One of the topics that Mikel Koven discusses in La Dolce Morte is whether the amateur detective of the giallo might also be considered as a flâneur. Koven suggests that in reading the flâneur as a detective its most influential 20th century theorist, Walter Benjamin, unfortunately tended to move from the metaphorical – the flâneur is like a detective – to the literal – the flaneur is a detective. Moreover, many of those who have subsequently taken up Benjamin's theories have failed to recognise this crucial distinction.
This got me thinking about another favourite – and perhaps more common – comparison, that between the detective and the psychoanalyst, or the detective-as-analyst and the analyst-as-detective, raised by Gary Needham in his giallo primer and deployed in a more thoroughgoing manner by Xavier Mendik in his monograph on Tenebre.
There, seeking to explain hostile critical reactions to Argento's film, Mendik posits that the problems with Dario Argento's film are not so much on the surface, such as its alleged misogyny and spectacular representations of “violence against women”, but more with its deeper structures. Specifically, the film embodies what he terms “deviant detection” by invoking the ratiocinative classical detective model in a giallo world where it ceases to apply, thereby misleading (mainstream) viewers and critics and incurring their hostility.
Mendik's argument is based heavily on psychoanalytic theory, particularly Slavoj Zizek and Jacques Lacan, and the comparisons they have made between the role of the detective and their own as analyst, in their readings of Edgar Allan Poe's The Purloined Letter and Arthur Conan Doyle's Sherlock Holmes in relation to Freud's “Wolf Man” case respectively. As Mendik explains:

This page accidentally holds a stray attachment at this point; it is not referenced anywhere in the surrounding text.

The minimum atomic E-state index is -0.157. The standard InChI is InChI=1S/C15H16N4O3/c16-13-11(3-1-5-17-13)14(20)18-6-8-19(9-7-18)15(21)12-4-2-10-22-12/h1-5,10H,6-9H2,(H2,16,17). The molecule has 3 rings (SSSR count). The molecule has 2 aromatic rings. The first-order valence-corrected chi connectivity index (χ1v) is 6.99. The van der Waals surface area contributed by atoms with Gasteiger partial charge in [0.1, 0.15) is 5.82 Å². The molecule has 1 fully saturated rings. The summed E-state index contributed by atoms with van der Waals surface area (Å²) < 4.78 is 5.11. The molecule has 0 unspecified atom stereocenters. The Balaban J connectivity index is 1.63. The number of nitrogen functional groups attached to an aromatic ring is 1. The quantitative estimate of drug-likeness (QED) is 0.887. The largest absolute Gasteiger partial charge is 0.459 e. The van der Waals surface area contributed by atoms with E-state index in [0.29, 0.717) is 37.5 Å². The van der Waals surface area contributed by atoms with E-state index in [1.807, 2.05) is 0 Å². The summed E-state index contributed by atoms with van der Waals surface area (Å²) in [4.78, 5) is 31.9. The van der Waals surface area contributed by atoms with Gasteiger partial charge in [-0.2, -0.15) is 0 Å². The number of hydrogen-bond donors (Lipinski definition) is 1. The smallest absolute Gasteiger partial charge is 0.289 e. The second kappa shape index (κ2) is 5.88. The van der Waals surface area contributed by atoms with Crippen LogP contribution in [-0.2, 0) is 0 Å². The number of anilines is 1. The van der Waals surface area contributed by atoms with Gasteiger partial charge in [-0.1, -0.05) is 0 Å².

“[T]he analyst's adoption of the role of detective, scrutinising the clues that will reconstitute totality and meaning to a scene, is pertinent. Both the detective and the analyst are forced to piece together the truth from a series of fragments or clues which predate the investigation and point to a criminal or transgressive act that has been (unsuccessfully) concealed in the past.”
What seems, to me, to be lacking here is not just an adequate awareness of the recognition that we might be dealing with a metaphoric description rather than a reality, but also – ironically – how the specifics of giallo film detection complicate the detective-analyst analogy.
Though Tenebre foregrounds “deviant detection” to a greater extent than most gialli – although Renato Polselli's Delirium would certainly give it a run for its money, in having three murderers; one of whom, an analyst himself, is actually also aiding the police in their investigations – it is not an isolated case. As the paradigmatic giallo detective is an amateur who finds personally involved with a case that continues to develop as he investigates - i.e. further crimes are committed – Mendik's “deviant” seems more like “the norm”. Put another way, the giallo film seems to have more in common with the hard boiled world of film noir than it does that of classical Poe/Holmes style mysteries.
In the end, somehow one doubts that a figure like Four Flies on Grey Velvet's Roberto Tobias is an ideal self-portrait / mirror image for the detective-analyst. But, of course, in psychoanalytic theory any recognition of oneself in the mirror is also a misrecognition. I just think that's also what's happened with the detective-as-analyst in the Italian giallo...